receiving a message on said mobile client from said server;
wherein said message is sent by said server using either the SMS or GPRS services;
wherein said mobile client checks the status of its SMS and GPRS signals;
providing signal selection means on said mobile client for weighing said preference settings and said SMS and GPRS signal statuses to decide whether to answer said server using SMS or GPRS;
wherein if said signal selection means selects GPRS, then said mobile client answers said server using GPRS; and
wherein if said signal selection means selects SMS, then said mobile client answers said server using SMS.
2. The process of claim 1, wherein said mobile client initiates a GPRS session when answering said server using GPRS, if a session not been initiated.
3. The process of claim 1, further comprising the step of:
sending an SMS wakeup message from said server to said mobile client in an attempt to open a GPRS session with said mobile client; and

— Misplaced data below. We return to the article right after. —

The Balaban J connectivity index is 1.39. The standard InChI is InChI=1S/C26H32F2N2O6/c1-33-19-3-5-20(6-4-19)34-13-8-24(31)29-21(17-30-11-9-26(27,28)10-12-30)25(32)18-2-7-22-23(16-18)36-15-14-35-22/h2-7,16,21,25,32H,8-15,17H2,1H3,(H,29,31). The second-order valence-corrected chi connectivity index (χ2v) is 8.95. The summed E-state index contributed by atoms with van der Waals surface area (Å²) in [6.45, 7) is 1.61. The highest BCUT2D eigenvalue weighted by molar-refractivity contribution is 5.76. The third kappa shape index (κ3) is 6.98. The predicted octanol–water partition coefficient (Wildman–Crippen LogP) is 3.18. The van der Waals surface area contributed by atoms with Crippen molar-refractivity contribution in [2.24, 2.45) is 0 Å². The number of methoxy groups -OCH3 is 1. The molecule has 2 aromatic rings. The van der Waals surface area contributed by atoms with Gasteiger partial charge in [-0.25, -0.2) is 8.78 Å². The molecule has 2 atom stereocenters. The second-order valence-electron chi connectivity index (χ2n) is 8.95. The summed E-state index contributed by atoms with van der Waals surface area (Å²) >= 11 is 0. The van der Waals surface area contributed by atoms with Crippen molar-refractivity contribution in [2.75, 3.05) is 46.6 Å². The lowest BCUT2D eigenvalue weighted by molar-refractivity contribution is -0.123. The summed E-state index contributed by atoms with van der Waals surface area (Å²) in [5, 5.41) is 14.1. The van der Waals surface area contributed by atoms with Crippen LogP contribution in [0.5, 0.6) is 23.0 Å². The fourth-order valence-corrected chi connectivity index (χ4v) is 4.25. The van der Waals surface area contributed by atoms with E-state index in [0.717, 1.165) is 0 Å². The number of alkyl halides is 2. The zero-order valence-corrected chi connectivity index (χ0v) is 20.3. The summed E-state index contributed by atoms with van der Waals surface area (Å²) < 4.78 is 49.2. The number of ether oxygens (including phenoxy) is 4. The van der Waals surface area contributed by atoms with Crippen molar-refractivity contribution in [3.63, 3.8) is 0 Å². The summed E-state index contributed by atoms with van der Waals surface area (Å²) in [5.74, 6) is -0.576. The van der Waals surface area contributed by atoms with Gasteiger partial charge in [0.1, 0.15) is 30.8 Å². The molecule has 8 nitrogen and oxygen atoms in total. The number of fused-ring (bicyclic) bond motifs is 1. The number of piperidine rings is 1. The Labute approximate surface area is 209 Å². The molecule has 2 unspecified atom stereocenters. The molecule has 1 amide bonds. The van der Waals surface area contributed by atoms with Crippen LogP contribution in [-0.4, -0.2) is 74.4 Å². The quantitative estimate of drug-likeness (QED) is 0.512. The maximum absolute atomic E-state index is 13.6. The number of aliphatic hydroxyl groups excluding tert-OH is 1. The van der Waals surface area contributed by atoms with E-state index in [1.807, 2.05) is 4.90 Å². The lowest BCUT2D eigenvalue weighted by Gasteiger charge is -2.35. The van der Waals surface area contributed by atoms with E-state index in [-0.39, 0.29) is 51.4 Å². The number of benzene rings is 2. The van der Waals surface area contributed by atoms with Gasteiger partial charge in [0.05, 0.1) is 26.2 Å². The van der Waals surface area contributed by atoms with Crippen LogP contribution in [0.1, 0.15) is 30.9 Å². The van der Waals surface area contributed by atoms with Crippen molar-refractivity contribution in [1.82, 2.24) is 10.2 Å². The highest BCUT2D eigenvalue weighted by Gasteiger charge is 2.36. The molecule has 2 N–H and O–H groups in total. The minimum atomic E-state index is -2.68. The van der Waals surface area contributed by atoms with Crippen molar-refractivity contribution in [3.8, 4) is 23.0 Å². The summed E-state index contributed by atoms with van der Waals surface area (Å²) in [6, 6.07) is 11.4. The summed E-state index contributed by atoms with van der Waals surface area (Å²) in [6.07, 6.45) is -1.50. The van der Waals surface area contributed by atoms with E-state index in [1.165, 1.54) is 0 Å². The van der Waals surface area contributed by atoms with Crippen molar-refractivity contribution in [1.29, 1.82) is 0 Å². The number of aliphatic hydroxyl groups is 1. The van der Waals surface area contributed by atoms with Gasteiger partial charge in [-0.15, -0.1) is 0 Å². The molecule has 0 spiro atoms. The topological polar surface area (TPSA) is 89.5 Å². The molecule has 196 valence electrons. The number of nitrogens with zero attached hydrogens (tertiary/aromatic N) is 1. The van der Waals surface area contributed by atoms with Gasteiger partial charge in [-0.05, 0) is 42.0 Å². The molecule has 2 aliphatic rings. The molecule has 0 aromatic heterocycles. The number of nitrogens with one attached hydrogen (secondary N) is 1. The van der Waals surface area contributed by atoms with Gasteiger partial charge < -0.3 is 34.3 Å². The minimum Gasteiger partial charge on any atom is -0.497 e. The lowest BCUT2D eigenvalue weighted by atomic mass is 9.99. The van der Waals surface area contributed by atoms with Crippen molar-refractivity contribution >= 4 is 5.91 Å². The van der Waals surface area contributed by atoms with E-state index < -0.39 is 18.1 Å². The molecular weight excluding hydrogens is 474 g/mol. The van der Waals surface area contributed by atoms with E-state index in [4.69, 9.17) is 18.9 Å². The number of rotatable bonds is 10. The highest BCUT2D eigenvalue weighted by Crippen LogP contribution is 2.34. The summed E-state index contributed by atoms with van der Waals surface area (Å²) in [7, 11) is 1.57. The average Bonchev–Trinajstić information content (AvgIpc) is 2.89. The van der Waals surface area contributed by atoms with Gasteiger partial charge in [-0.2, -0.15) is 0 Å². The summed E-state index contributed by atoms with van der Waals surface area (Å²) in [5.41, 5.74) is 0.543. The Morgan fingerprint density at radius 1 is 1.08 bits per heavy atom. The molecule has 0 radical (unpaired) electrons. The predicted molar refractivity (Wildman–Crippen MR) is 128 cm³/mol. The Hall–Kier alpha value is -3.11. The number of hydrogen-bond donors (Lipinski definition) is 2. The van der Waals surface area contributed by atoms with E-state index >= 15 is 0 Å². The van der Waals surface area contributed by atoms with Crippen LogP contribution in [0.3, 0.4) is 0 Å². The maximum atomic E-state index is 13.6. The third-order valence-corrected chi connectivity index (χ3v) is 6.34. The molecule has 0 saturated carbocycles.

wherein said mobile client initiates a GPRS session with said server in response to said SMS wakeup message if GPRS service is available to said mobile client.
4. The process of claim 3, further comprising the step of:
resending said SMS wakeup message if said SMS wakeup message has timed out; and
wherein said resending step resends said SMS wakeup message each time a timeout occurs until said mobile client answers.
5. The process of claim 3, further comprising the steps of:
receiving a message on said server from said mobile client;
analyzing said mobile client's message to check if the message was sent via SMS or GPRS;
wherein if said mobile client's message was received via SMS, then said server communicates with said mobile client using SMS; and
wherein if said mobile client's message was received via GPRS, then said server communicates with said mobile client using GPRS.
6. The process of claim 5, wherein if said mobile client does not receive a GPRS message from said server within a predetermined timeout period, then said server executes said sending step.